In this guide we use the term ‘respite care’ to cover all forms of respite care – from care homes to home care services, and day centres to holidays. We look at the reasons for needing respite care below.

On this page we provide an overview of respite care, including

1. Reasons for needing respite care
2. Why is respite care important?
3. Planning ahead for respite care

Reasons for needing respite care

There are many reasons why you, or the person you care for, might want or need respite care.

For you as carer: it might be that you need a break from caring to rest and recharge your batteries, to deal with other family commitments or due to a breakdown in your own health.

'Looking after someone is physically draining and emotionally draining, and you need a little bit of respite yourself.' Rachel K's story

For your relative: the person that you care for might need short-term specialist health care following an illness or operation, or to prevent admission to hospital. They might want to ‘test out’ living in a particular care home to see if they like it before making a permanent move. They might want to take a holiday away from home, but still need to be cared for while they are away.

Why is respite care important?

For you as carer: respite care allows you to take the break that you need, safe in the knowledge that your relative is getting the care that they need.

Being a carer can be very demanding, taking up a lot of emotional and physical energy. Carers often feel worried or guilty about taking time off. But taking breaks from caring is very important, for both the carer and the person being cared for.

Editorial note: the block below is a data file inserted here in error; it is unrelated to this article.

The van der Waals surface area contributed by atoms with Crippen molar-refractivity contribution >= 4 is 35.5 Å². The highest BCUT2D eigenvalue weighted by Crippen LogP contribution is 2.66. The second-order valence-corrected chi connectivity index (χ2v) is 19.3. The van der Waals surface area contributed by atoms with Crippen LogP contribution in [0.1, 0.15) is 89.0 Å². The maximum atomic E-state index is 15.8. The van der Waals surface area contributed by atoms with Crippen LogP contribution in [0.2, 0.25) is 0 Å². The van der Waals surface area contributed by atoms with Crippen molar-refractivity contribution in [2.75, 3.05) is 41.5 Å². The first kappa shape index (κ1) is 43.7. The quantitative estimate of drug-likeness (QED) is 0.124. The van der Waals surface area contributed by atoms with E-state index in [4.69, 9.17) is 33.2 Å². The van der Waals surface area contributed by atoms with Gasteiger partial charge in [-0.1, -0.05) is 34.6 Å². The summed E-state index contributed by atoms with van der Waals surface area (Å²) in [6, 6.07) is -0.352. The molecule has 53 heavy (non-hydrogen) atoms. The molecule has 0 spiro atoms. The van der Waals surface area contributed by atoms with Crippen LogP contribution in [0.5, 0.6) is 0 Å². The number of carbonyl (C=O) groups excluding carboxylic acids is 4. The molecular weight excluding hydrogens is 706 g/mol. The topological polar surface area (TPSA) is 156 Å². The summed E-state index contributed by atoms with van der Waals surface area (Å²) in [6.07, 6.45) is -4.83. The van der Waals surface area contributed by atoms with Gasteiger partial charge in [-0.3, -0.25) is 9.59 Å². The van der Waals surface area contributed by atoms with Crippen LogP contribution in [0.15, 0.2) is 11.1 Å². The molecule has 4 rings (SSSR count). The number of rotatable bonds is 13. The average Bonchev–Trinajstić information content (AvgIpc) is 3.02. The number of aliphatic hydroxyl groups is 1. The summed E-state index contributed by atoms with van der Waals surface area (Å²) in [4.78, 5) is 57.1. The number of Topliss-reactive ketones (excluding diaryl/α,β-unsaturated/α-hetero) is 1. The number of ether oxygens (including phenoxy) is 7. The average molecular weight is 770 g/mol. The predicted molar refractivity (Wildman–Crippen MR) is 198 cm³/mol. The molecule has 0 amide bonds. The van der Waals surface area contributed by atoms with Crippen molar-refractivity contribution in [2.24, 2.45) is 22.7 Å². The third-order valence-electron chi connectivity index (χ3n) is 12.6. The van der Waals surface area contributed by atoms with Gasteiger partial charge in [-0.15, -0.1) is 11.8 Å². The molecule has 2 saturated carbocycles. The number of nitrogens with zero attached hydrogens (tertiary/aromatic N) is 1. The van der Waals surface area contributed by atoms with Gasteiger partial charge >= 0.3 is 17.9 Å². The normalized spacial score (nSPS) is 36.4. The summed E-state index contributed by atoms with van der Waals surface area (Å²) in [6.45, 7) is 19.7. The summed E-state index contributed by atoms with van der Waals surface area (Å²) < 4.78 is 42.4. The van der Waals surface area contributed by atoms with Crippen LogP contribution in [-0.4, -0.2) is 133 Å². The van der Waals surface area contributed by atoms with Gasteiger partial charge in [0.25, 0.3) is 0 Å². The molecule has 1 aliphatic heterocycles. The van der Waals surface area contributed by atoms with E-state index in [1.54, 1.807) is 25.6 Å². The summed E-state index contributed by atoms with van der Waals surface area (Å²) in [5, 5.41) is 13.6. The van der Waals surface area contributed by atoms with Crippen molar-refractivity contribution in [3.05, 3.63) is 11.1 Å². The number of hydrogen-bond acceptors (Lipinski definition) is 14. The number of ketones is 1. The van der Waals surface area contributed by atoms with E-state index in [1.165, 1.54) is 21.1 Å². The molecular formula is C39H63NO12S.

It is important not to let your caring role take over your life. Ideally, you should find a balance between caring and looking after yourself, particularly if you have other commitments, such as your own home, family or a job. It is important to look after your own health too. You will be able to provide better care if you are not exhausted and run down.

For your relative: respite care can also have positive benefits for the person being cared for. In some cases it can provide specialist medical care that you are unable to provide – for example, to help them recover from an operation or illness. Attending a day centre or going on a ‘respite holiday’ can be enjoyable, giving your relative the opportunity to meet new people and take part in different activities.

Planning ahead for respite care

Emergency contact

It helps to know who you could contact in an emergency – in case, for example, your relative’s main carer is unable to reach him or her due to an accident or sudden illness. This might be a neighbour who could step in for a few hours while proper arrangements are made.

Remember that the need for respite care can occur suddenly, so there won’t always be lots of time to research and make decisions. So, it is worth checking what’s available in the area, before you need help. You might want to make a list of local agencies who can provide care at short notice or local care homes that offer respite care.

Page last reviewed: 31 August 2015
Next review due: 30 November 2016